- The world must adopt a low-carbon model for growth as it rebuilds from the global economic crisis, Dominique Strauss-Kahn, Managing Director of the International Monetary Fund, said at the World Economic Forum in Davos.
To help finance this shift in the global economy, the IMF is working on a set of proposals to create a multi-billion dollar “Green Fund” that would provide the huge sums - which could climb to $100 billion a year in a few years - needed for countries to confront the challenges posed by climate change.
During a panel discussion on the future of the world economy, Mr Strauss-Kahn said it was obvious that developing countries don’t have the cash to finance the measures needed to tackle climate change while developed countries were saddled with enormous debts from combating the global economic crisis.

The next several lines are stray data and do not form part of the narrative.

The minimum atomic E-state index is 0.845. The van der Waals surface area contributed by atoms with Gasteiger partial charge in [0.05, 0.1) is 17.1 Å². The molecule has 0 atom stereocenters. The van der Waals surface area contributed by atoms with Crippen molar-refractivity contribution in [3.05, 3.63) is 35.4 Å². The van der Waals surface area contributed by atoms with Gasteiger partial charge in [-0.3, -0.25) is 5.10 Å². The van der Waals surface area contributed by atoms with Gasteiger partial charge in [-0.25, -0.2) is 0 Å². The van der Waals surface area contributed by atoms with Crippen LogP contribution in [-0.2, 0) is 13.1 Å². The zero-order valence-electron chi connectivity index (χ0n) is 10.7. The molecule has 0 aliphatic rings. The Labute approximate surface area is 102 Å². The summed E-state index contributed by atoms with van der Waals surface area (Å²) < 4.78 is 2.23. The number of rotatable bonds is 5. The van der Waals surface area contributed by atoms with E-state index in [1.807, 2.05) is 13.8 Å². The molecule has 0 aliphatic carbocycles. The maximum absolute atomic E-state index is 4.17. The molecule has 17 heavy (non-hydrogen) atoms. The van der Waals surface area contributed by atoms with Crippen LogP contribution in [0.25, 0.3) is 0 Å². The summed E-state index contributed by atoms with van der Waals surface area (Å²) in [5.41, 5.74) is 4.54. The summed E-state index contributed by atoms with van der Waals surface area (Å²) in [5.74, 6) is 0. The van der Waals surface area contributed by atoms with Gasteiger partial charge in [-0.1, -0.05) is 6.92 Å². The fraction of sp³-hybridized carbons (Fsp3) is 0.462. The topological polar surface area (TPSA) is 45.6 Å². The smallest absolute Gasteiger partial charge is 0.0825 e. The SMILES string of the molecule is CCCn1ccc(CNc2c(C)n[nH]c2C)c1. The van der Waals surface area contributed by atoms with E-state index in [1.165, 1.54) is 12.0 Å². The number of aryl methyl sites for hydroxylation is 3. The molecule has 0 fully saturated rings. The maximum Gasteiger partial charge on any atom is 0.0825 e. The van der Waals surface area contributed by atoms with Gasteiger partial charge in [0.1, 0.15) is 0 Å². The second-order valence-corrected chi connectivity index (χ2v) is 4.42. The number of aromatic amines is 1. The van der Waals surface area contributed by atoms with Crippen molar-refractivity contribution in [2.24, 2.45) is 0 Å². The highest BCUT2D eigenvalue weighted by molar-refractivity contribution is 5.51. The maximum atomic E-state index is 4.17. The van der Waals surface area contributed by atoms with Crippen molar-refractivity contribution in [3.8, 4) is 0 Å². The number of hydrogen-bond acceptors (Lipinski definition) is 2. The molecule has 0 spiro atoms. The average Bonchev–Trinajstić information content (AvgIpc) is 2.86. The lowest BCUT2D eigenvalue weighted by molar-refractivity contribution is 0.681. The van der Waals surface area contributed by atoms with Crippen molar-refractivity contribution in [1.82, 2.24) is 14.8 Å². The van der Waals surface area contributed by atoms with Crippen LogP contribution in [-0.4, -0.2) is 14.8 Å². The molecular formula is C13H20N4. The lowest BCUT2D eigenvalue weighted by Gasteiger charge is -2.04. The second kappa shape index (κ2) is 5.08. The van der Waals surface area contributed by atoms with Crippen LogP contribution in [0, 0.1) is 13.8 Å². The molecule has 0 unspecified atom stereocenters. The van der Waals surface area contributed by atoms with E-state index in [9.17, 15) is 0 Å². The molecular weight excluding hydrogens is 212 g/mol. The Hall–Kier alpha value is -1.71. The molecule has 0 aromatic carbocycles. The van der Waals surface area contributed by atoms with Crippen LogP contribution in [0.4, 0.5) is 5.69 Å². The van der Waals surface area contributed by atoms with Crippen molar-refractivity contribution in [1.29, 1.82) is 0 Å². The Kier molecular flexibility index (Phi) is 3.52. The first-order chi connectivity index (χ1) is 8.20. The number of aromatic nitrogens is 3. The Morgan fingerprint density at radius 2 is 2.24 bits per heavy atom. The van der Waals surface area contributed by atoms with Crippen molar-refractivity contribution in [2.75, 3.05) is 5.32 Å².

He said there was a need to think outside the box and come up with innovative ways to provide the money. “I can’t believe we don’t have the solution to this huge problem,” he told the audience in Davos.
The IMF is to start discussions with central banks and finance ministers on the feasibility of creating this Green Fund, possibly partly financed through the issuance of additional Special Drawing Rights (SDRs), a reserve asset created by the IMF.
Mr Strauss-Kahn said that climate change financing was such a big issue that “it cannot be seen as a problem that cannot be solved.” But because of the debt overhang from the global crisis it clearly needed alternative solutions. The IMF will release a paper in a few weeks setting out ideas on how the proposal can be financed.
Earlier during the session, Mr Strauss-Kahn told the high-level panel that the global crisis had created a problem of fiscal sustainability for many countries that could take up to seven years to fix because of the huge debts built up during the crisis.
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